Search
Generic filters
Exact matches only
Search in title
Search in content
Search in excerpt
Filter by Custom Post Type
Search in pages
Team
Search in posts
Specialties
Fields

Do you know what a fair and thorough investigation and disciplinary process looks like?

October 11, 2019

Print Friendly, PDF & Email

There has been yet another Employment Relations Authority case where an employee was found to be unjustifiably dismissed due to flaws in the investigation and the disciplinary process.

In this case, a dispatch assistant of a cheese company, who had been employed with the company for 5 years, was dismissed by her employer.

The dispatch assistant was involved in an exchange with another employee. Both employees were made to attend a meeting with HR and apologise to each other as a result of this exchange.

The dispatch assistant continued to feel as though she was being ostracized after the exchange and the meeting. She raised these concerns with her employer and the company CEO got involved in the matter. The dispatch assistant was told to go home after she raised her concerns. She was told to go home while investigations into her concerns took place. A series of meetings followed on from this which resulted in a disciplinary process being initiated against the dispatch assistant which ultimately resulted in her dismissal. She was dismissed for “not fitting in”.

The Employment Relations Authority found that the company did not carry out a full and fair investigation and that a fair and reasonable employer could not have concluded that the employee’s actions constituted serious misconduct. Therefore, the Authority found that the employee was unjustifiably dismissed and awarded her $17,600 compensation as well as lost wages.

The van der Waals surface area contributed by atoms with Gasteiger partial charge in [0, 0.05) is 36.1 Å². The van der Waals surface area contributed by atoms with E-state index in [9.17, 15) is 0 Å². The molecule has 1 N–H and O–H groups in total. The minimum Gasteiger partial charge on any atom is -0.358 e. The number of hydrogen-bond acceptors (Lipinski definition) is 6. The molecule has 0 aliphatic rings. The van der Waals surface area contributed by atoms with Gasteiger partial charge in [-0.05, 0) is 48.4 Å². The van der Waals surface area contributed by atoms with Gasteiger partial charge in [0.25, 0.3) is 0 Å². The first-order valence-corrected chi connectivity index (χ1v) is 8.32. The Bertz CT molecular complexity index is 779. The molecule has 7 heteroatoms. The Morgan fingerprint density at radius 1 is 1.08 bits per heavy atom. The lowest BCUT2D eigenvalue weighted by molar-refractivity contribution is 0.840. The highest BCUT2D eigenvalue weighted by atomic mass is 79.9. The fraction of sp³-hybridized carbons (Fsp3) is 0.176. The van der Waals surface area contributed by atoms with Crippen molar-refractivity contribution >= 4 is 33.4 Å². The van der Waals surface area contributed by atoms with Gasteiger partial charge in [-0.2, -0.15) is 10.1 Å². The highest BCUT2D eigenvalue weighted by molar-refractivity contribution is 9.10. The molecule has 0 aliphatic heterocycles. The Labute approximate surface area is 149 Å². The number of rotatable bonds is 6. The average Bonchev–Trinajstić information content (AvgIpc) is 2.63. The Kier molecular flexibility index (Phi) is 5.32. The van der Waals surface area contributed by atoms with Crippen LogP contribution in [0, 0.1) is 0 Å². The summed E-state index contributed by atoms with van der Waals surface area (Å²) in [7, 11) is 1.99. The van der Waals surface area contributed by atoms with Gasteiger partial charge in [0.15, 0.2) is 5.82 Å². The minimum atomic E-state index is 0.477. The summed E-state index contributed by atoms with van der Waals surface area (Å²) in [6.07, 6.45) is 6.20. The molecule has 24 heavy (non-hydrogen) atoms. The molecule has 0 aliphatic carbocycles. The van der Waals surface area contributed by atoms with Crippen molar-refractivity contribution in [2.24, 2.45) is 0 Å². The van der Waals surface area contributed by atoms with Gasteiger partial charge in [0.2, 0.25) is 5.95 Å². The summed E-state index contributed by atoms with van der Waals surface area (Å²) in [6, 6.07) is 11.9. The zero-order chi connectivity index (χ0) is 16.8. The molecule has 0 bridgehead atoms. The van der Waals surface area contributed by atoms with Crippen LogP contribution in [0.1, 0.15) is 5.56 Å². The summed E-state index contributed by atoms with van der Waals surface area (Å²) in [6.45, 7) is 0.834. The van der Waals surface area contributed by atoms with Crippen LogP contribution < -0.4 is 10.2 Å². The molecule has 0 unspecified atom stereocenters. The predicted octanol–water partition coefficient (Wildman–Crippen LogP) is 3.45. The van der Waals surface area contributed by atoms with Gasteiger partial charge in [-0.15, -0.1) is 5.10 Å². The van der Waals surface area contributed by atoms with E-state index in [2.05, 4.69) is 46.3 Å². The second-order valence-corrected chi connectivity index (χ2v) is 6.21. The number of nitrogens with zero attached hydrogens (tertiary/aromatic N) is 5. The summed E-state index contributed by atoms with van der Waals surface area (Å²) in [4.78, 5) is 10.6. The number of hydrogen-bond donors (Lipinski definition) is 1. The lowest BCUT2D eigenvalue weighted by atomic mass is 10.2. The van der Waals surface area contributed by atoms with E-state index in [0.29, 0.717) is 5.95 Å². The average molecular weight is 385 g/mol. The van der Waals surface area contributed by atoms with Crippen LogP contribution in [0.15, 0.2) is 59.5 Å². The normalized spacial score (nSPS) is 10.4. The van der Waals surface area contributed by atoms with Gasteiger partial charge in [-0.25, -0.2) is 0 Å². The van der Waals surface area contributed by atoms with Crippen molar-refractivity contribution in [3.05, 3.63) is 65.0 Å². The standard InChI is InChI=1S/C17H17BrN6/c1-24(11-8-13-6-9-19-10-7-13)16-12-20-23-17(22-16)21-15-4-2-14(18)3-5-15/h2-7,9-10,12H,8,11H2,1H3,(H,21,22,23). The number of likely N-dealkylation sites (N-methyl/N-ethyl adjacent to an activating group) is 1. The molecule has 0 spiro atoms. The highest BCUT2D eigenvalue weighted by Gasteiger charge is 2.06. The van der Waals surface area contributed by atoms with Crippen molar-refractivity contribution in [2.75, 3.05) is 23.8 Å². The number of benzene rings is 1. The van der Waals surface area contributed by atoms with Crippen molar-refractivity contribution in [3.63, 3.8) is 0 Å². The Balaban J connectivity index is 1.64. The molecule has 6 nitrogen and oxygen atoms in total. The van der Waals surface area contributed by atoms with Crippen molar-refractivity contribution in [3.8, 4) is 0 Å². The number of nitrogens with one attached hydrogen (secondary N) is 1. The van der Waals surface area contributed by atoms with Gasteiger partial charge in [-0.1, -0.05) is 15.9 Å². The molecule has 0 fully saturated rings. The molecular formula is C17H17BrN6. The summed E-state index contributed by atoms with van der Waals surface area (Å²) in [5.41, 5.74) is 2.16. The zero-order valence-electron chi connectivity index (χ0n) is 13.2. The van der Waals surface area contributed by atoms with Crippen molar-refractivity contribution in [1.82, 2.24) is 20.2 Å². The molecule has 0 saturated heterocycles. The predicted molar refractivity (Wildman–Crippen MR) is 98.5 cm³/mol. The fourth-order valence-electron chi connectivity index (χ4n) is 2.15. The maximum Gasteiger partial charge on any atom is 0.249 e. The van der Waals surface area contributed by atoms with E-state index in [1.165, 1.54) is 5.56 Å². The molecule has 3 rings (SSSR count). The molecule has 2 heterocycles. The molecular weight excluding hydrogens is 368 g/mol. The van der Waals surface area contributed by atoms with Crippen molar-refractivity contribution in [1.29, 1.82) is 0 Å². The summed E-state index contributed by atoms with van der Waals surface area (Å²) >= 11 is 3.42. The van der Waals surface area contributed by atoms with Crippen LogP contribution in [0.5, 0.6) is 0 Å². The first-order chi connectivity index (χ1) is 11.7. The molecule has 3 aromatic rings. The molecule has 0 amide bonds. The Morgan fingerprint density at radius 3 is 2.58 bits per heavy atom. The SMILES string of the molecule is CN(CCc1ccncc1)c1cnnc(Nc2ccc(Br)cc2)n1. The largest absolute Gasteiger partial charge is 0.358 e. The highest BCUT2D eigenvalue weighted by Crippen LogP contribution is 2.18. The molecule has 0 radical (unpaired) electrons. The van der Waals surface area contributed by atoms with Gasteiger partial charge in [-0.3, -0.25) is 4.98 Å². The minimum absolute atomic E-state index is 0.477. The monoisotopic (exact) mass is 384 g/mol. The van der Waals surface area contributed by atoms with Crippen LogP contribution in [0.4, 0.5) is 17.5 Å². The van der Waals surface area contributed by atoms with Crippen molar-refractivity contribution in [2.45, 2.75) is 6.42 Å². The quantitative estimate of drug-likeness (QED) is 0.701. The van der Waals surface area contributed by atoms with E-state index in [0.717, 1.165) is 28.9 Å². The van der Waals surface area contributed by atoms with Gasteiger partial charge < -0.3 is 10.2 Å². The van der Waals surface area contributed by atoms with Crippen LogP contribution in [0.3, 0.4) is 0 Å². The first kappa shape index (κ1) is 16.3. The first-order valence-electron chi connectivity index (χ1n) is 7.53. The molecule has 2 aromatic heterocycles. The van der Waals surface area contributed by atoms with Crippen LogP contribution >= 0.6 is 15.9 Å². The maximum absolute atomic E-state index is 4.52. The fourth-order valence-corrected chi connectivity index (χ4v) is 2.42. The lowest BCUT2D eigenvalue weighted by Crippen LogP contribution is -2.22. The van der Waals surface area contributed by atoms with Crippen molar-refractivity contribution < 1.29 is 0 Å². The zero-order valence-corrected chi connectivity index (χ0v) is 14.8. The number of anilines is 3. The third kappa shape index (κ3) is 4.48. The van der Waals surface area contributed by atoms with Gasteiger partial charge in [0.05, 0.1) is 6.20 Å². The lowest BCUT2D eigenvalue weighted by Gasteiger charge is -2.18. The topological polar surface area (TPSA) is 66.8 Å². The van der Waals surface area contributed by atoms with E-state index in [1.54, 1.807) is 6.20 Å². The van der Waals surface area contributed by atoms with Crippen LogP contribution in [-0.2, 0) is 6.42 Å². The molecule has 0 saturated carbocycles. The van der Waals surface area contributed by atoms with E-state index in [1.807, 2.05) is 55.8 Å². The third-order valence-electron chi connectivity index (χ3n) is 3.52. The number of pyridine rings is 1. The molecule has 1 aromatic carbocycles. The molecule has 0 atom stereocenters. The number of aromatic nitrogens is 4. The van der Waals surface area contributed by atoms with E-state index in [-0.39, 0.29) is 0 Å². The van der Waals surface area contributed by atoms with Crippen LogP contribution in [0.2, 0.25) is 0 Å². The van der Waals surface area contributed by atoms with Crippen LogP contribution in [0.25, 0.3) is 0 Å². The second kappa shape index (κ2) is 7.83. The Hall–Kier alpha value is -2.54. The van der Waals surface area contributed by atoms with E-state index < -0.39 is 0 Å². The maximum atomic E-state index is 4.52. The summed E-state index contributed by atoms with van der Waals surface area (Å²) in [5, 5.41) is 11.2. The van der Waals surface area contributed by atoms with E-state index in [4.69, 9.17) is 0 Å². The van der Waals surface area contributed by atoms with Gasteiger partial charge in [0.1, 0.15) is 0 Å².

The Authority’s main concerns were:

  • No clear allegations were put to the employee
  • No opportunity was given to the employee to respond
  • The relevant evidence was not presented to the employee
  • The impact of the poor investigation process on the disciplinary process

This case highlights the importance of getting the process right from the very beginning. Slip ups at the investigation stage can have a trickledown effect on the overall outcome of the process and ultimately the outcome of an Employment Relations Authority investigation meeting.

If you need any guidance on investigations and/or disciplinary matters, our team would be more than happy to discuss how we can provide assistance.  

Contacts:

Jackie Behrnes | Partner

T: +64 3 364 3810
M: +64 21 918 551
E: jackie.behrnes@ah.co.nz

Kathryn McKinney | Special Counsel

T: +64 9 920 9267
M: +64 27 404 0685
E: kathryn.mckinney@ah.co.nz

Joy Kaur | Solicitor

T: +64 9 920 9268
E: joy.kaur@ah.co.nz

Lauren Dennehy | Law Clerk

T: +64 3 364 3828
E: lauren.dennehy@ah.co.nz

  • Slashing planning red tape to enable recovery
    May 22, 2020
    Common to the post-earthquake recovery strategies in Christchurch and Kaikoura was the development of bespoke legislation substantially modifying the application of the Resource Management Act...
  • 5 Key learnings from the Covid-19 lockdown
    The aftermath of the COVID-19 lockdown will likely see a significant litigation spike, as there will inevitably be disputes about parties’ contractual obligations and who...
  • Urgent changes to the Overseas Investment Act in the wake of...
    The Government is pushing through urgent changes to the Overseas Investment Act, in the hopes of preventing 'fire sales' of distressed businesses to foreigners contrary...